— House reups flood insurance program ahead of hurricane season: The House passed by voice vote an extension of the National Flood Insurance Program before it was set to expire at the end of the month. Rep. Maxine Waters (D-Calif.), chair of the House Financial Services Committee who co-authored the extension, said lawmakers have passed short-term extensions of the program 10 time since 2017, The Hill reports. The bill passed Tuesday would extend the program through Sept. 30. In a statement, House Minority Whip Steve Scalise (R-La.) said it was critical to extend the program ahead of the next hurricane season and said he would work with lawmakers on a long-term reauthorization plan.

— Deal could come soon on steel tariffs: Senate Finance Committee Chairman Chuck Grassley (R-Iowa) said he believes U.S. and Canadian officials are working toward an agreement to end the steel and aluminum import tariffs imposed by the Trump administration. “That’s my understanding. And [there’s] even the possibility of some face-to-face talks very soon. And maybe in 48 hours I’ll have a more definitive answer for you,” Politico reports.

— A formal FEMA nod: The White House has officially sent the nomination to the Senate of Jeffrey Byard to lead the Federal Emergency Management Agency, reports. Byard is the agency’s associate administrator for response and recovery and previously worked for the Alabama Emergency Management Agency. The role of FEMA administrator has been vacant for three months, following the resignation of Brock Long in February.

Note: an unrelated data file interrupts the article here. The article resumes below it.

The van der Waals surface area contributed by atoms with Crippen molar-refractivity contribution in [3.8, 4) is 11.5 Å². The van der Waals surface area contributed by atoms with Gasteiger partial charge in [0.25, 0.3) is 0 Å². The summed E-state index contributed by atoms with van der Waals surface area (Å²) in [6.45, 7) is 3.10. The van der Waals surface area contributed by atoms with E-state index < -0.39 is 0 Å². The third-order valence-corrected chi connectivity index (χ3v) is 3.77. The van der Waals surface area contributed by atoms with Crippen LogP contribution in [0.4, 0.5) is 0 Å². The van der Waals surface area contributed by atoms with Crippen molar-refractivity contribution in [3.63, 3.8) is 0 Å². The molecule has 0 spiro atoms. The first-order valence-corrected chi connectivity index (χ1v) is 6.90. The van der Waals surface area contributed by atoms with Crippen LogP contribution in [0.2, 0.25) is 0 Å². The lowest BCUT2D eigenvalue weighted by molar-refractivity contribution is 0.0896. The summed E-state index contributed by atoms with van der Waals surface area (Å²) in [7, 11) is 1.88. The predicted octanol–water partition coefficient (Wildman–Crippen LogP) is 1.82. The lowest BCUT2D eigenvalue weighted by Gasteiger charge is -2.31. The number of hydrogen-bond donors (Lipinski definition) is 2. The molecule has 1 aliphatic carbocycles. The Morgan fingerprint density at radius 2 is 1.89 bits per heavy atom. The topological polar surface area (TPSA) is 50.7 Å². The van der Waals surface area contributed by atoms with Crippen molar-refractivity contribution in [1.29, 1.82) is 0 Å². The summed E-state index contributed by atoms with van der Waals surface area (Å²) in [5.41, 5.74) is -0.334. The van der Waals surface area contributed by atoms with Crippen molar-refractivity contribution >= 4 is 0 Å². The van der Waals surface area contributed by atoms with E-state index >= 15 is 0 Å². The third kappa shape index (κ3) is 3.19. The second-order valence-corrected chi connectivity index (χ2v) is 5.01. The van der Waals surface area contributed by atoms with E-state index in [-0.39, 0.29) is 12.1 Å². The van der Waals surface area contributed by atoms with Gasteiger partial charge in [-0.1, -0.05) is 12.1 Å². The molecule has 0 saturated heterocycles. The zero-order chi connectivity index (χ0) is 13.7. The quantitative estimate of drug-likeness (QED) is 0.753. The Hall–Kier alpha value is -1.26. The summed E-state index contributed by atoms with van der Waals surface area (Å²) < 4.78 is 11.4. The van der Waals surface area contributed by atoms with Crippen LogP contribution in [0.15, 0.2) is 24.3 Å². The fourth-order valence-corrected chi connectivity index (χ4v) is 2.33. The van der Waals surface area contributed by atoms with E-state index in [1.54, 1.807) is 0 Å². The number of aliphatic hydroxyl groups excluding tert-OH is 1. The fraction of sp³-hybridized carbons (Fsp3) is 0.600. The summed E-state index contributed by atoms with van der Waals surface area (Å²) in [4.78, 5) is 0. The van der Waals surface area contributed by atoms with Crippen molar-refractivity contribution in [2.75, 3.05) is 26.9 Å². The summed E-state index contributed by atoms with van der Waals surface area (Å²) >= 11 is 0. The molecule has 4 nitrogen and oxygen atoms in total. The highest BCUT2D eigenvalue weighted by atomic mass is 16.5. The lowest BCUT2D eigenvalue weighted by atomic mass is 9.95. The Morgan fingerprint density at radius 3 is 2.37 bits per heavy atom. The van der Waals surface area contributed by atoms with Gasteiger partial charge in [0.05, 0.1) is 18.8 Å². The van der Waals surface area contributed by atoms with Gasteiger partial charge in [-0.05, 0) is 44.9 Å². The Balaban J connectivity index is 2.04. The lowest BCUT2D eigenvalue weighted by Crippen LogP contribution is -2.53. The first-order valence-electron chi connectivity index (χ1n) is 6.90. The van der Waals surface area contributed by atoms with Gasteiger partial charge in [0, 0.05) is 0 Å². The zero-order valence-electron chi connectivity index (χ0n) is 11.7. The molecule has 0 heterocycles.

— Man, it’s a hot one: Over the weekend, the temperature near the Arctic Ocean spiked to 84 degrees Fahrenheit, a reading that was posted in Arkhangelsk, Russia. “This particular heat wave, while a manifestation of the arrangement of weather systems and fluctuations in the jet stream, fits into what has been an unusually warm year across the Arctic and most of the mid-latitudes,” The Post’s Jason Samenow reports. He adds the incidences of the temperature surge near the Arctic Ocean at the same time the atmosphere’s concentration of carbon dioxide surpassed 415 parts per million for the first time in human history “blend into the unmistakable portrait of human-induced climate change.”

— Trash in the Mariana Trench: Explorer and retired naval officer Victor Vescovo said he discovered plastic waste littering the ocean floor during his record dive – 6.8 miles down to a point in the Pacific Ocean’s Mariana Trench, Reuters reports. His dive was 52 feet lower than the previous deepest dive, which occurred in 1960. "It was very disappointing to see obvious human contamination of the deepest point in the ocean," Vescovo said. “It's not a big garbage collection pool, even though it's treated as such.”